Curcumin, is thought to be the main active ingredient in turmeric. It has both anti-inflammatory and antioxidant properties; however, the curcumin content of turmeric is low only about 2- 6%, by weight and it is very poorly absorbed and quickly broken down by the body. In practice, this means that much of the research looking at the beneficial effects of turmeric uses extracts (capsules) that contain curcumin, at high dosages (often more than a gram, a day) combined with plant oils, to improve absorption.

Most of the potential health benefits of curcumin centre around the dampening down of inflammation. Curcumin is thought to interrupt the inflammatory pathway, in a similar way to non-steroidal anti-inflammatory drugs (NSAIDS like ibuprofen, diclofenac and aspirin) by blocking inflammatory cytokines and enzymes, such as cyclooxygenase-2 (COX-2). Thus it is may be useful for the relieving pain and swelling associated with osto-arthritis (OA) and rheumatoid arthritis (RA) and for the treatment of sprains and bruises and other inflammatory conditions like, ulcerative coitus.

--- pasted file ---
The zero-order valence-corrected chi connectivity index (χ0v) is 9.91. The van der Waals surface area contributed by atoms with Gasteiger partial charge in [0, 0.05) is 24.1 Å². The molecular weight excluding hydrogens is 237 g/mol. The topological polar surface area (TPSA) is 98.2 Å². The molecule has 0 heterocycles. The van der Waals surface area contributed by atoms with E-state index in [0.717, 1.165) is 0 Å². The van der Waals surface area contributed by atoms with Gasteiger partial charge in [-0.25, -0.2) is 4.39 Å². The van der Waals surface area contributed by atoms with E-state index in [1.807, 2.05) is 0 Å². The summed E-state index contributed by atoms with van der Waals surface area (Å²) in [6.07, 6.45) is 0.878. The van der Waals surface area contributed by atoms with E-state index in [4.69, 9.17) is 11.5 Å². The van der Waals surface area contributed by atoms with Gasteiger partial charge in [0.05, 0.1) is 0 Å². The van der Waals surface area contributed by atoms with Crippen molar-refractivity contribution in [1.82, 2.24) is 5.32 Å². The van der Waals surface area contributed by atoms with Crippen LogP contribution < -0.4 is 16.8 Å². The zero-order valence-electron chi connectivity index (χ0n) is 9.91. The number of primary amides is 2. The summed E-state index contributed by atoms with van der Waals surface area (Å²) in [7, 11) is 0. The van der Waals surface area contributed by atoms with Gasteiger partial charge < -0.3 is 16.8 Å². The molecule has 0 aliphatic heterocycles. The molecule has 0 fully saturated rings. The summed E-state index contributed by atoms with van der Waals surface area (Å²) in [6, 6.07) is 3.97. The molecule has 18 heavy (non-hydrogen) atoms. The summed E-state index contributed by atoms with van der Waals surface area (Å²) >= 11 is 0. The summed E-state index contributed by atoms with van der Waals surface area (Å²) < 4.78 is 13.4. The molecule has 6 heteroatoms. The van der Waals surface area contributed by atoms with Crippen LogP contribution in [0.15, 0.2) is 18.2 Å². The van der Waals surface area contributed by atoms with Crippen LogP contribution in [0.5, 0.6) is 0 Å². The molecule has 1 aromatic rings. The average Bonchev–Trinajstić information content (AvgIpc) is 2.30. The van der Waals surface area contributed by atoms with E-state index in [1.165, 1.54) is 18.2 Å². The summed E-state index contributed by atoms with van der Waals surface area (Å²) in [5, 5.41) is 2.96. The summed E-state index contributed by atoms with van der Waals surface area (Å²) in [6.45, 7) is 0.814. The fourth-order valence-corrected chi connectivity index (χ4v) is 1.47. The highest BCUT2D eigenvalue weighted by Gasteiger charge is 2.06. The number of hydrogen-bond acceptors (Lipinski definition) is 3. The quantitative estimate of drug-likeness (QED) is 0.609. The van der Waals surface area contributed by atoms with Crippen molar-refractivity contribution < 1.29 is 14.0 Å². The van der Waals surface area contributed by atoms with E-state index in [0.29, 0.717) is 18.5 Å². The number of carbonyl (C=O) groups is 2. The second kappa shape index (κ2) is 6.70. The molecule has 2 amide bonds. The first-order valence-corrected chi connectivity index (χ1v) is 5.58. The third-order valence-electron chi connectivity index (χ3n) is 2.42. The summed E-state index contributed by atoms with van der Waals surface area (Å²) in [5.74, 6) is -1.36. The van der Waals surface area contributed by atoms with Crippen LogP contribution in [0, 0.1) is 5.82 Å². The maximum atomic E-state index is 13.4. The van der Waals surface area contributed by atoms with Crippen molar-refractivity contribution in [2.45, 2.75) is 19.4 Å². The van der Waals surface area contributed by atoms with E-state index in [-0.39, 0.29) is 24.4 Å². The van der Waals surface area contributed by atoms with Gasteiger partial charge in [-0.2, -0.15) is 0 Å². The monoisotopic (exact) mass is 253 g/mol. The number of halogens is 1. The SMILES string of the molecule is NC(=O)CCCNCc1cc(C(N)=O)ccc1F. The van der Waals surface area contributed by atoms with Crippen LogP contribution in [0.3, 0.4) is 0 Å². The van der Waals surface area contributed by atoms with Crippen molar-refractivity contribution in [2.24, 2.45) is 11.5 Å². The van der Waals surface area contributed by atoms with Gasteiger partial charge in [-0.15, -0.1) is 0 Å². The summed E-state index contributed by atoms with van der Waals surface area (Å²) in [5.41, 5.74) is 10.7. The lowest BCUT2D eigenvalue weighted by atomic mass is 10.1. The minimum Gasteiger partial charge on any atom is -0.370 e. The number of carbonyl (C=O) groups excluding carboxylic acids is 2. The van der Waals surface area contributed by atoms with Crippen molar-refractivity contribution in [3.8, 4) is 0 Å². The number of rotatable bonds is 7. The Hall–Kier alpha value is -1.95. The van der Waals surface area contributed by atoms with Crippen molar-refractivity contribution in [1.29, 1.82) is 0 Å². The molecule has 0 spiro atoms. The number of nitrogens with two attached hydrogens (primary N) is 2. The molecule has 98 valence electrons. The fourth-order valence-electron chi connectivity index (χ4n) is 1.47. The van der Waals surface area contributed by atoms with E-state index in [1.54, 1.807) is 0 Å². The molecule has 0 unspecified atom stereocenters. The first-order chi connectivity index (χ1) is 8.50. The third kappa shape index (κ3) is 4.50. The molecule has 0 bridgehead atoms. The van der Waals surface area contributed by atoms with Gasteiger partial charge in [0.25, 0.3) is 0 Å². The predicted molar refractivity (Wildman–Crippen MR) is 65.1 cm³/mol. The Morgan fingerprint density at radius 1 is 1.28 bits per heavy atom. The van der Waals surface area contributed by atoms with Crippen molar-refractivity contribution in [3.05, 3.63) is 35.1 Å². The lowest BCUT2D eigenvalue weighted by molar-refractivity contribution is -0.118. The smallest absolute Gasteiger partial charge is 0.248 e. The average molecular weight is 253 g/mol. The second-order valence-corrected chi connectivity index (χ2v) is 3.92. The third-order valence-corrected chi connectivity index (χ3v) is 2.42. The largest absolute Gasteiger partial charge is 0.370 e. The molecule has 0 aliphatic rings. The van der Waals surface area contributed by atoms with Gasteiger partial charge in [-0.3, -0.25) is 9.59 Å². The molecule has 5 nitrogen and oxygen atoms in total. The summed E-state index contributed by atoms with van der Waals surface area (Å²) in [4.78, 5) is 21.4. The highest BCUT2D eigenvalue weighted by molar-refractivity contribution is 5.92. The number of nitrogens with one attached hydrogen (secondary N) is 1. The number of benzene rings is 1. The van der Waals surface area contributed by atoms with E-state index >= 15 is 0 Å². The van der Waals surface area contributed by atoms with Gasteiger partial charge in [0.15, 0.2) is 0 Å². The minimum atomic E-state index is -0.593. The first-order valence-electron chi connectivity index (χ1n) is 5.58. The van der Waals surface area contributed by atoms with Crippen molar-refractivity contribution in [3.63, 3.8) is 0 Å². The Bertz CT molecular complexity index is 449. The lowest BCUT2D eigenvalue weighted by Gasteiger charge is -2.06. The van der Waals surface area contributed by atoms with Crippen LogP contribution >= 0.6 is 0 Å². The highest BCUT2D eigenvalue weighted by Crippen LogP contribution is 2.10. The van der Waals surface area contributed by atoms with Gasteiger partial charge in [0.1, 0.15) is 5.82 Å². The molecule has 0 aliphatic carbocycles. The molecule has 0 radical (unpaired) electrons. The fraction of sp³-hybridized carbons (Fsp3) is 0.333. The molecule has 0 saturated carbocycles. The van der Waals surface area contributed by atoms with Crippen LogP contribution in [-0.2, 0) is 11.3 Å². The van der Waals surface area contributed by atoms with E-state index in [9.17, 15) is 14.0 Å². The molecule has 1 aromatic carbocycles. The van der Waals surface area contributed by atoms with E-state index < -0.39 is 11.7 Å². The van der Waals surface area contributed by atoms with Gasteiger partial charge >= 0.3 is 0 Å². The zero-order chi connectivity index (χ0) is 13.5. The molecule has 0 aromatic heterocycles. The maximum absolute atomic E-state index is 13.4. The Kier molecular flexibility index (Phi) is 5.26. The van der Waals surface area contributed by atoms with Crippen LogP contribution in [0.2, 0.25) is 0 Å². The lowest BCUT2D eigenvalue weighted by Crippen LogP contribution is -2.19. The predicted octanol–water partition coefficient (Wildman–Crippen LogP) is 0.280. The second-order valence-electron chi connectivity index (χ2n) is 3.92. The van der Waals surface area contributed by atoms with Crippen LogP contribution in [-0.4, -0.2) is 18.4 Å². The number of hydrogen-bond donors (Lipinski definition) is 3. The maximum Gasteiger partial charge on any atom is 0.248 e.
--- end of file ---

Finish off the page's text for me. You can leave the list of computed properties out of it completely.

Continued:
There is some scientific evidence to support this. A small, 2006, study showed turmeric was effective at preventing joint inflammation. A 2010 clinical trial found that a curcumin supplement (Meriva – 75% curcumin, combined with phosphatidylcholine to improve absorption) provided long-term improvement in pain and mobility in 100 patients with knee OA. In a small, 2012 pilot study, a curcumin product (BCM-95, which includes tumerone and other oils derived from turmeric) reduced joint pain and swelling in patients with active RA, better than the NSAID, diclofenac. For OA a suggested dose is: 400 – 600 mg, curcumin capsules, 3 times a day, or 0.5-1 g of powdered turmeric root, up to 3 times a day; for RA the suggested dose is: 500mg curcumin capsules, twice a day. However, these were small scale, non blinded studies; so a placebo effect could well account for the results.

COX-2 is a bi-functional enzyme and both NSAIDS and curcumin work by blocking one of these functions: the COX-2 pro-inflammatory pathway. However curcumin also blocks the second COX-2 peroxidase pathway which is important for the action of pro-carcinogens. Thus, curcumin may act as an anticancer agent. In-vitro and animal studies have supported this.

The second interesting, active ingredient in turmeric is aromatic-tumerone, which unlike carcumin, is well absorbed and makes up 20-30% of turmeric, by weight. To date there has been relatively little research into this compound; mostly in vitro and animal studies. It appears to exhibit anti-proliferative and anti-tumour activity and thus may have potential as an anti cancer agent. Some studies (in-vitro and animal) have suggested that ar-tumerone may be also useful in treating neuro-degenerative disease and seizures, due to its neuro-protective properties.